Today I got an email from the Department of State with an important message from the U.S. Embassy in Quito. It's a good idea for anyone residing outside of their home country, or even just traveling, to register with the Embassy for updates on important news relating to the country they're in.
Every once in a while I get an email about the goings on in the country and warnings about traveling to certain areas like Bolivia or avoiding political demonstrations. Today's email is warning that violent crime has been on the rise lately in Ecuador and that all Americans should be alert for it to happen to them. The warning mentions that American citizens have been the targets of violent crimes such as armed robberies, home invasions, homicides, and sexual assaults. I wonder if my bus incident was a part of the armed robbery on the list.
The email goes on to say that Ecuadorians have also been targeted and are starting to fight back, demanding that the government take action. The email states, "On October 21, 2008, the Ecuadorian National Police (ENP) put an emergency operations plan into effect due to the rise of criminal activity and will increase its police presence and activity in Ecuador's 24 provinces. American citizens should anticipate police checkpoints throughout the country, and be sure to carry all required documents while driving."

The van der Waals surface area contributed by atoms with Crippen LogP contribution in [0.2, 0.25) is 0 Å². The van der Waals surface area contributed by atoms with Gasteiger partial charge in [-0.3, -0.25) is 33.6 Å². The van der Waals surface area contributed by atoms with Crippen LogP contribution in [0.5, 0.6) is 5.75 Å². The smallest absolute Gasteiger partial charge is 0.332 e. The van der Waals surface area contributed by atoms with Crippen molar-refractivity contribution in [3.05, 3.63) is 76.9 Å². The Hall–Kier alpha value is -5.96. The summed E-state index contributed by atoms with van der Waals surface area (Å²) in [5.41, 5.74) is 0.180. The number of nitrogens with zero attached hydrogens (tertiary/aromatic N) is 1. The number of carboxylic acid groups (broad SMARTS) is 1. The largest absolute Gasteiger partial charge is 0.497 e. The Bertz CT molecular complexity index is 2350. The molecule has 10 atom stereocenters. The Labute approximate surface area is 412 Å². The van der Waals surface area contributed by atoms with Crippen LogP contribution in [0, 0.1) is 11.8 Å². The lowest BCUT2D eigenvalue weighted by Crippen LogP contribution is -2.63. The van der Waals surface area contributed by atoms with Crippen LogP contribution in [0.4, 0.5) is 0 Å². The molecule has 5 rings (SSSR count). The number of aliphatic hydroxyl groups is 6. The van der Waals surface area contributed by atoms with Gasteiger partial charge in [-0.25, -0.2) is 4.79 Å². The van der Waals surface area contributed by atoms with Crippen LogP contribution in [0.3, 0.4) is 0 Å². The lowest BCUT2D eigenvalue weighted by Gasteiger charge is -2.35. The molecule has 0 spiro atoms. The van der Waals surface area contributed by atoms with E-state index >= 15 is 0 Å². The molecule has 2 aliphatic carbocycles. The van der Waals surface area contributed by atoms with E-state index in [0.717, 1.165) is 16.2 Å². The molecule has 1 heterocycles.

If I may say so, it's about time there was some action taken for the crime that is committed, yet at the same time, I can't be too certain how effective this will really be. Things tend to move slowly down here. When you get an email like this, your initial reaction is to be a little bit unsettled, because after all, if the government is sending you a letter to warn you, it must be serious. Heading out of the house, I was almost expecting a guy to come running after me in the newly described crime spree.
But it's the same country it was yesterday. I stand the same chance as I did before, and there's no sense in thinking that it's going to just blow up overnight. When faced with these kinds of issues, you need to remember that your presence in the place is not long term, and what is it really like for the people who will remain here their whole lives?
I was checking Boston.com for some news about back home and read that gang violence is continuing to rise. A few days ago a 17 year old shot at some children in a drive-by because they were from an apartment complex that was a rival to his. You choose your dangerous place to live or you're born in it. Either way it doesn't matter. One spot is as good as another if some idiot decides he wants to take advantage of you. Ecuador might have its problems, but so does everywhere else in the world. We're far from perfect.